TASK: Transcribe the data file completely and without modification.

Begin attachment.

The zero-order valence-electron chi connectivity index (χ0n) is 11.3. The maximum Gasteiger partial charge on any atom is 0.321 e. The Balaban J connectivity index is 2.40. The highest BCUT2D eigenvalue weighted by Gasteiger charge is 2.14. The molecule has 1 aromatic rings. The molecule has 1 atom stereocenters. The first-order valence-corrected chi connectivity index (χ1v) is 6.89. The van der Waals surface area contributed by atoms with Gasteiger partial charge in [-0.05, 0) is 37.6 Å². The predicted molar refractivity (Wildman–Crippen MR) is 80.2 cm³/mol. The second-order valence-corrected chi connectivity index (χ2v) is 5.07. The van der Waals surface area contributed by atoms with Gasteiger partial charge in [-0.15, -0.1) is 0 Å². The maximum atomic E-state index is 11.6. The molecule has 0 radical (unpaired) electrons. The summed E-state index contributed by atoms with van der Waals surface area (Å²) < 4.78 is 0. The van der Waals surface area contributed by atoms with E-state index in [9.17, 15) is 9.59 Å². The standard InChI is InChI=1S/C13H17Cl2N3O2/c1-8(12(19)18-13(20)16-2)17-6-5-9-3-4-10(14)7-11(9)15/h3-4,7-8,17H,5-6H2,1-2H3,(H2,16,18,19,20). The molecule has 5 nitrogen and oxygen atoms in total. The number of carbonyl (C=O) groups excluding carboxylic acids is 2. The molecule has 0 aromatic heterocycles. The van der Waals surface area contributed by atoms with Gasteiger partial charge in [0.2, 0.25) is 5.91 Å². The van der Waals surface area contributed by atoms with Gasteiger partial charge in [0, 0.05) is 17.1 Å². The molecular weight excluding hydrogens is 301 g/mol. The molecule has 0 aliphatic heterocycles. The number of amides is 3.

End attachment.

The zero-order valence-electron chi connectivity index (χ0n) is 11.3. The maximum Gasteiger partial charge on any atom is 0.321 e. The Balaban J connectivity index is 2.40. The highest BCUT2D eigenvalue weighted by Gasteiger charge is 2.14. The molecule has 1 aromatic rings. The molecule has 1 atom stereocenters. The first-order valence-corrected chi connectivity index (χ1v) is 6.89. The van der Waals surface area contributed by atoms with Gasteiger partial charge in [-0.05, 0) is 37.6 Å². The predicted molar refractivity (Wildman–Crippen MR) is 80.2 cm³/mol. The second-order valence-corrected chi connectivity index (χ2v) is 5.07. The van der Waals surface area contributed by atoms with Gasteiger partial charge in [-0.15, -0.1) is 0 Å². The maximum atomic E-state index is 11.6. The molecule has 0 radical (unpaired) electrons. The summed E-state index contributed by atoms with van der Waals surface area (Å²) < 4.78 is 0. The van der Waals surface area contributed by atoms with E-state index in [9.17, 15) is 9.59 Å². The standard InChI is InChI=1S/C13H17Cl2N3O2/c1-8(12(19)18-13(20)16-2)17-6-5-9-3-4-10(14)7-11(9)15/h3-4,7-8,17H,5-6H2,1-2H3,(H2,16,18,19,20). The molecule has 5 nitrogen and oxygen atoms in total. The number of carbonyl (C=O) groups excluding carboxylic acids is 2. The molecule has 0 aromatic heterocycles. The van der Waals surface area contributed by atoms with Gasteiger partial charge in [0.2, 0.25) is 5.91 Å². The van der Waals surface area contributed by atoms with Gasteiger partial charge in [0, 0.05) is 17.1 Å². The molecular weight excluding hydrogens is 301 g/mol. The molecule has 0 aliphatic heterocycles. The number of amides is 3.